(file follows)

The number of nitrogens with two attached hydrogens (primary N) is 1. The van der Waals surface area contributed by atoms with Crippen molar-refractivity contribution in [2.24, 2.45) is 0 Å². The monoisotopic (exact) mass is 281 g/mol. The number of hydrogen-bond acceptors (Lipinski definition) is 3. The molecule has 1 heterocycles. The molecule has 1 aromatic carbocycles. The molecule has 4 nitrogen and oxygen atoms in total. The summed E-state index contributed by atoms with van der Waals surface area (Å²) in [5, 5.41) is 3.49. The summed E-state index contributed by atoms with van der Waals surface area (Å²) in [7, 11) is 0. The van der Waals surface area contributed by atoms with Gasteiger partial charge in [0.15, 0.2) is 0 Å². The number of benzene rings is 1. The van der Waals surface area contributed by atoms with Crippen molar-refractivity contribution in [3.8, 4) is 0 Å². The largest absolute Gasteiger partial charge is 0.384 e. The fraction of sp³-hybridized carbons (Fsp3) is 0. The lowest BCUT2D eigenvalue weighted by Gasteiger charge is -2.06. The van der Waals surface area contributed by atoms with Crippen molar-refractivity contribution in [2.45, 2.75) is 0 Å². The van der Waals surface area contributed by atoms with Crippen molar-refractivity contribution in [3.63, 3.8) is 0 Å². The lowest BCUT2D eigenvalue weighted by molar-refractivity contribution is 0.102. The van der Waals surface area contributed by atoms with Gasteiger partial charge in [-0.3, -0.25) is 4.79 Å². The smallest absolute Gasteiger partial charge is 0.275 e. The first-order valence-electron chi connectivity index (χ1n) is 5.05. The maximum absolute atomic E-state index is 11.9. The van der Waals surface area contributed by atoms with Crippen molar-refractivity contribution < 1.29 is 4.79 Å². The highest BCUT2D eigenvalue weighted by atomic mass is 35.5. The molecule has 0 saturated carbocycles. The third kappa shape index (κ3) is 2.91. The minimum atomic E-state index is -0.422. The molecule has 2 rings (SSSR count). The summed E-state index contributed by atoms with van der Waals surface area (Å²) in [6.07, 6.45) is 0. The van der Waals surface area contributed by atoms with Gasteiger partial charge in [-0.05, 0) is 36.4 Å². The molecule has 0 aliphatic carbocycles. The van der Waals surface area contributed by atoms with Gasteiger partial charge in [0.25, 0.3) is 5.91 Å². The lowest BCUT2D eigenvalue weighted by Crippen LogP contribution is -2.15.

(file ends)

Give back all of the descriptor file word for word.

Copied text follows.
The number of nitrogens with two attached hydrogens (primary N) is 1. The van der Waals surface area contributed by atoms with Crippen molar-refractivity contribution in [2.24, 2.45) is 0 Å². The monoisotopic (exact) mass is 281 g/mol. The number of hydrogen-bond acceptors (Lipinski definition) is 3. The molecule has 1 heterocycles. The molecule has 1 aromatic carbocycles. The molecule has 4 nitrogen and oxygen atoms in total. The summed E-state index contributed by atoms with van der Waals surface area (Å²) in [5, 5.41) is 3.49. The summed E-state index contributed by atoms with van der Waals surface area (Å²) in [7, 11) is 0. The van der Waals surface area contributed by atoms with Gasteiger partial charge in [0.15, 0.2) is 0 Å². The number of benzene rings is 1. The van der Waals surface area contributed by atoms with Crippen molar-refractivity contribution in [3.8, 4) is 0 Å². The largest absolute Gasteiger partial charge is 0.384 e. The fraction of sp³-hybridized carbons (Fsp3) is 0. The lowest BCUT2D eigenvalue weighted by Gasteiger charge is -2.06. The van der Waals surface area contributed by atoms with Crippen molar-refractivity contribution in [2.45, 2.75) is 0 Å². The van der Waals surface area contributed by atoms with Crippen molar-refractivity contribution in [3.63, 3.8) is 0 Å². The lowest BCUT2D eigenvalue weighted by molar-refractivity contribution is 0.102. The van der Waals surface area contributed by atoms with Gasteiger partial charge in [-0.3, -0.25) is 4.79 Å². The smallest absolute Gasteiger partial charge is 0.275 e. The first-order valence-electron chi connectivity index (χ1n) is 5.05. The maximum absolute atomic E-state index is 11.9. The van der Waals surface area contributed by atoms with Crippen molar-refractivity contribution < 1.29 is 4.79 Å². The highest BCUT2D eigenvalue weighted by atomic mass is 35.5. The molecule has 0 saturated carbocycles. The third kappa shape index (κ3) is 2.91. The minimum atomic E-state index is -0.422. The molecule has 2 rings (SSSR count). The summed E-state index contributed by atoms with van der Waals surface area (Å²) in [6.07, 6.45) is 0. The van der Waals surface area contributed by atoms with Gasteiger partial charge in [-0.05, 0) is 36.4 Å². The molecule has 0 aliphatic carbocycles. The van der Waals surface area contributed by atoms with Gasteiger partial charge in [0.25, 0.3) is 5.91 Å². The lowest BCUT2D eigenvalue weighted by Crippen LogP contribution is -2.15.